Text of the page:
The Australian Bureau of Statistics (ABS) has blamed Denial of Service attacks originating from overseas for the outage which hit the census website last night. But security experts have expressed their doubts.
The website received three DoS attacks through the evening, the bureau said, but after a fourth attack at around 7.30pm, it decided to close down the system to ‘ensure the integrity of the data’.
“Probably when many people had finished their dinner and were sitting down to use the online census form we had a fourth attack where we took the precaution of closing down the system to ensure the integrity of the data,” ABS chief David Kalisch told ABC Radio’s AM programme this morning.
“At this stage the information we’ve received is that [the attacks] came from an international source but we don’t know any more.”
He said the Australian Signals Directorate was investigating, but Australians could rest assured that their data was safe.
“If anything it actually confirms the strong position the ABS has taken to ensure the integrity of the data and Australians can be assured that data is secure at the ABS where they lodged it and we took the precaution of closing down the system to ensure the integrity of the data.
“We will take a precautious approach where if there are various aspects that we’re not comfortable with the security of the system we will take it down rather than let it operate.”
More than 2 million forms were submitted before the outage.
Despite the outage, the Census’ Twitter account continued to tweet people encouraging them to log on: “Tonight’s Census night. Login now – it’s your moment to make a difference.”
A number of security experts, however, have expressed their doubts over whether the outage was the result of DoS attack.
Dr Mark Gregory of RMIT University told ABC News Breakfast this morning that people needed proof that the outage was the result of an attack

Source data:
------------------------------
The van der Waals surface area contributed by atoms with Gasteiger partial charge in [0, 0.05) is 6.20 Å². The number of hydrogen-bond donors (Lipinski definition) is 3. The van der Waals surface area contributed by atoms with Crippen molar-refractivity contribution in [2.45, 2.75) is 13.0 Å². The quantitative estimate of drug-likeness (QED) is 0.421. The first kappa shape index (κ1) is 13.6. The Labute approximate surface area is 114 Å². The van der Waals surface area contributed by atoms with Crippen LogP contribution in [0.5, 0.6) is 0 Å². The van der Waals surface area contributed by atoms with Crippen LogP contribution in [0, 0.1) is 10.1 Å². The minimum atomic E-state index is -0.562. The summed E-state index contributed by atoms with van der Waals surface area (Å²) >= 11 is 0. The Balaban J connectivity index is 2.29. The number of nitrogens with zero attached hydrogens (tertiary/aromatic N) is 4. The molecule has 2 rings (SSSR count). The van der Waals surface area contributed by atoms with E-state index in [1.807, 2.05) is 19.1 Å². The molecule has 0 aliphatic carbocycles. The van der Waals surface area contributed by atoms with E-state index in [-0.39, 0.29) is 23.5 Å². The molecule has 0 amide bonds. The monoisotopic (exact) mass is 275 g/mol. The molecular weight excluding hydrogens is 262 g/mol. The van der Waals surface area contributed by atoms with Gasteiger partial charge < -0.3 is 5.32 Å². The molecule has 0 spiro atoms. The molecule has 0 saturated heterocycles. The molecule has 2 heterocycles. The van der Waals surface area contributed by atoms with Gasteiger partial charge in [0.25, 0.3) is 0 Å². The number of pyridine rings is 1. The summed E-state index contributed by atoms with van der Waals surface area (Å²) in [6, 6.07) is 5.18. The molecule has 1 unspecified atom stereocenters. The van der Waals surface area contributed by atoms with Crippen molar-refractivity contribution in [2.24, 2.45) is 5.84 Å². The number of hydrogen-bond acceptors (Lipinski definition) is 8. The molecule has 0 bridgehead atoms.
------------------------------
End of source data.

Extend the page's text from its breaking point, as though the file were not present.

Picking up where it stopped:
“A denial of service attack is when they get millions of computers trying to access their systems at the same time. You are overwhelming their computing power by doing that.
“Interestingly enough, the system, as we have learnt, was built to handle about a million transactions in an hour. A million people doing their return in an hour. Now, my understanding is that most Australians have dinner, sit down, try and do the census. If you had five or six million households trying to do their census at the same time, that’s similar to a denial of service attack.
“We need some proof this was from outside Australia and not just simply Australians trying to do the census.”
He added that some of the statements from the ABS’ management had been “outrageous”.
Cybersecurity pundit Matthew Hackling tweeted that there was “nothing unusual DDoS wise for Australia” happening at the time of the outage.
ABS hired IBM to run the Census online data collection portal using its Australian SoftLayer cloud. Big Blue was paid more than $9.5 million to design, develop and implement the ‘eCensus’.
The bureau also paid nearly $400,000 in consultancy fees and ‘load testing’ on the national census and agricultural census to Melbourne-based company Revolution IT.
The ABS said there would be an update on the status of the site at 9:00am this morning. At 10:00am, the bureau tweeted: “We’re working to restore the service. We’ll keep you updated.“